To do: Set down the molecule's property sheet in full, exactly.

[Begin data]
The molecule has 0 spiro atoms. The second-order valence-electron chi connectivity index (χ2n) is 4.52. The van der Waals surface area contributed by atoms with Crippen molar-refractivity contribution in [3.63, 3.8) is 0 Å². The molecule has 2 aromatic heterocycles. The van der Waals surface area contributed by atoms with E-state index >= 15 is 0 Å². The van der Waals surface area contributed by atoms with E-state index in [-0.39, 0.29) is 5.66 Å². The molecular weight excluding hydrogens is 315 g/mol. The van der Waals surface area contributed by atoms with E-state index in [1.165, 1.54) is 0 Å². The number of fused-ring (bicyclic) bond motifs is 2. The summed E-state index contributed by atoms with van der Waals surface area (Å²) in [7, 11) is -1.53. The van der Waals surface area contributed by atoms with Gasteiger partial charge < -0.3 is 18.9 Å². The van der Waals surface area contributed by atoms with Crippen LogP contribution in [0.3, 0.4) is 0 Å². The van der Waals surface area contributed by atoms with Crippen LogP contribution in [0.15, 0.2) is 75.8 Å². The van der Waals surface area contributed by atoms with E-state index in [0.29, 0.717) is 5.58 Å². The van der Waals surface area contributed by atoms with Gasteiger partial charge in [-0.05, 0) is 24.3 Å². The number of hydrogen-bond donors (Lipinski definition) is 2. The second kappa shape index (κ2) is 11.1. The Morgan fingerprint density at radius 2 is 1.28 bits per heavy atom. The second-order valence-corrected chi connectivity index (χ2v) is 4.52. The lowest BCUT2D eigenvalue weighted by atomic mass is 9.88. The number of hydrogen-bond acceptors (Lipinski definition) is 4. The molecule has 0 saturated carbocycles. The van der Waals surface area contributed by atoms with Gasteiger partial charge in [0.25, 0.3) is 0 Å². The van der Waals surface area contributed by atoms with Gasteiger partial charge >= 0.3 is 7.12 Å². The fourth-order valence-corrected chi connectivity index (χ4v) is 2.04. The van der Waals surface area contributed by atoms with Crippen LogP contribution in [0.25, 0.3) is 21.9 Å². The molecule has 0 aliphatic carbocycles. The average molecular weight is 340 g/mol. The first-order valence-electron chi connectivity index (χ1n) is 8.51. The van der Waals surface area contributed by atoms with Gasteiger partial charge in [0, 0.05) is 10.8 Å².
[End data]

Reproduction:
The molecule has 0 spiro atoms. The second-order valence-electron chi connectivity index (χ2n) is 4.52. The van der Waals surface area contributed by atoms with Crippen molar-refractivity contribution in [3.63, 3.8) is 0 Å². The molecule has 2 aromatic heterocycles. The van der Waals surface area contributed by atoms with E-state index >= 15 is 0 Å². The van der Waals surface area contributed by atoms with E-state index in [-0.39, 0.29) is 5.66 Å². The molecular weight excluding hydrogens is 315 g/mol. The van der Waals surface area contributed by atoms with E-state index in [1.165, 1.54) is 0 Å². The number of fused-ring (bicyclic) bond motifs is 2. The summed E-state index contributed by atoms with van der Waals surface area (Å²) in [7, 11) is -1.53. The van der Waals surface area contributed by atoms with Gasteiger partial charge < -0.3 is 18.9 Å². The van der Waals surface area contributed by atoms with Crippen LogP contribution in [0.3, 0.4) is 0 Å². The van der Waals surface area contributed by atoms with Crippen LogP contribution in [0.15, 0.2) is 75.8 Å². The van der Waals surface area contributed by atoms with E-state index in [0.29, 0.717) is 5.58 Å². The van der Waals surface area contributed by atoms with Gasteiger partial charge in [-0.05, 0) is 24.3 Å². The number of hydrogen-bond donors (Lipinski definition) is 2. The second kappa shape index (κ2) is 11.1. The Morgan fingerprint density at radius 2 is 1.28 bits per heavy atom. The second-order valence-corrected chi connectivity index (χ2v) is 4.52. The lowest BCUT2D eigenvalue weighted by atomic mass is 9.88. The number of hydrogen-bond acceptors (Lipinski definition) is 4. The molecule has 0 saturated carbocycles. The van der Waals surface area contributed by atoms with Gasteiger partial charge in [0.25, 0.3) is 0 Å². The van der Waals surface area contributed by atoms with Gasteiger partial charge >= 0.3 is 7.12 Å². The fourth-order valence-corrected chi connectivity index (χ4v) is 2.04. The van der Waals surface area contributed by atoms with Crippen LogP contribution in [0.25, 0.3) is 21.9 Å². The molecule has 0 aliphatic carbocycles. The average molecular weight is 340 g/mol. The first-order valence-electron chi connectivity index (χ1n) is 8.51. The van der Waals surface area contributed by atoms with Gasteiger partial charge in [0, 0.05) is 10.8 Å².